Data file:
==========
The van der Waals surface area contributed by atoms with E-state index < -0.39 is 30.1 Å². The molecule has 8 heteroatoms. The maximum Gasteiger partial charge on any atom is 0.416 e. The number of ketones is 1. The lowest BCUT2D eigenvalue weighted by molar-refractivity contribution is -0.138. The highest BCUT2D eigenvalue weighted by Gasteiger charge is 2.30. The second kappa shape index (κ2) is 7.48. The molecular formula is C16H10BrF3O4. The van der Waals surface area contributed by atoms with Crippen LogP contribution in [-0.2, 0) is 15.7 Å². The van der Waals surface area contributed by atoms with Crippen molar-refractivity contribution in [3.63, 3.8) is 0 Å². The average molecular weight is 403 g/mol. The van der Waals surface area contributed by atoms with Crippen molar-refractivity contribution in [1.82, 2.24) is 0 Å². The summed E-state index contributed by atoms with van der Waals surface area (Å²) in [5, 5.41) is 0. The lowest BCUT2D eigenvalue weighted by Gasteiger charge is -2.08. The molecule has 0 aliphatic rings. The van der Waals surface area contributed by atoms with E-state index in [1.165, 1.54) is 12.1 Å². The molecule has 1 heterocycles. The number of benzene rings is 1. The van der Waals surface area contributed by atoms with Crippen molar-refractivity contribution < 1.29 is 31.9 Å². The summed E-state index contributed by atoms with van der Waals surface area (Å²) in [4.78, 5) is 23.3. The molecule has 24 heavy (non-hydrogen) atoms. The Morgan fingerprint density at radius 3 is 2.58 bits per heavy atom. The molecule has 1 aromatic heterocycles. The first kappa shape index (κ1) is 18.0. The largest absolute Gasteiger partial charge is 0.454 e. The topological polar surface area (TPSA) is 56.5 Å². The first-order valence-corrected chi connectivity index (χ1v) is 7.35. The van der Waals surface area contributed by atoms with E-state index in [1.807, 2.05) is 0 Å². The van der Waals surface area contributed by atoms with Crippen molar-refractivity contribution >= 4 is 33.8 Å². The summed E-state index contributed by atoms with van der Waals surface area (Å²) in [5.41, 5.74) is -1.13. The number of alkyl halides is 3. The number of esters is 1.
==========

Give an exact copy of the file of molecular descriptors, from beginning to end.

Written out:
The van der Waals surface area contributed by atoms with E-state index < -0.39 is 30.1 Å². The molecule has 8 heteroatoms. The maximum Gasteiger partial charge on any atom is 0.416 e. The number of ketones is 1. The lowest BCUT2D eigenvalue weighted by molar-refractivity contribution is -0.138. The highest BCUT2D eigenvalue weighted by Gasteiger charge is 2.30. The second kappa shape index (κ2) is 7.48. The molecular formula is C16H10BrF3O4. The van der Waals surface area contributed by atoms with Crippen LogP contribution in [-0.2, 0) is 15.7 Å². The van der Waals surface area contributed by atoms with Crippen molar-refractivity contribution in [3.63, 3.8) is 0 Å². The average molecular weight is 403 g/mol. The van der Waals surface area contributed by atoms with Crippen molar-refractivity contribution in [1.82, 2.24) is 0 Å². The summed E-state index contributed by atoms with van der Waals surface area (Å²) in [5, 5.41) is 0. The lowest BCUT2D eigenvalue weighted by Gasteiger charge is -2.08. The molecule has 0 aliphatic rings. The van der Waals surface area contributed by atoms with E-state index in [1.165, 1.54) is 12.1 Å². The molecule has 1 heterocycles. The number of benzene rings is 1. The van der Waals surface area contributed by atoms with Crippen molar-refractivity contribution < 1.29 is 31.9 Å². The summed E-state index contributed by atoms with van der Waals surface area (Å²) in [4.78, 5) is 23.3. The molecule has 24 heavy (non-hydrogen) atoms. The Morgan fingerprint density at radius 3 is 2.58 bits per heavy atom. The molecule has 1 aromatic heterocycles. The first kappa shape index (κ1) is 18.0. The largest absolute Gasteiger partial charge is 0.454 e. The topological polar surface area (TPSA) is 56.5 Å². The first-order valence-corrected chi connectivity index (χ1v) is 7.35. The van der Waals surface area contributed by atoms with E-state index in [1.807, 2.05) is 0 Å². The van der Waals surface area contributed by atoms with Crippen molar-refractivity contribution >= 4 is 33.8 Å². The summed E-state index contributed by atoms with van der Waals surface area (Å²) in [5.41, 5.74) is -1.13. The number of alkyl halides is 3. The number of esters is 1.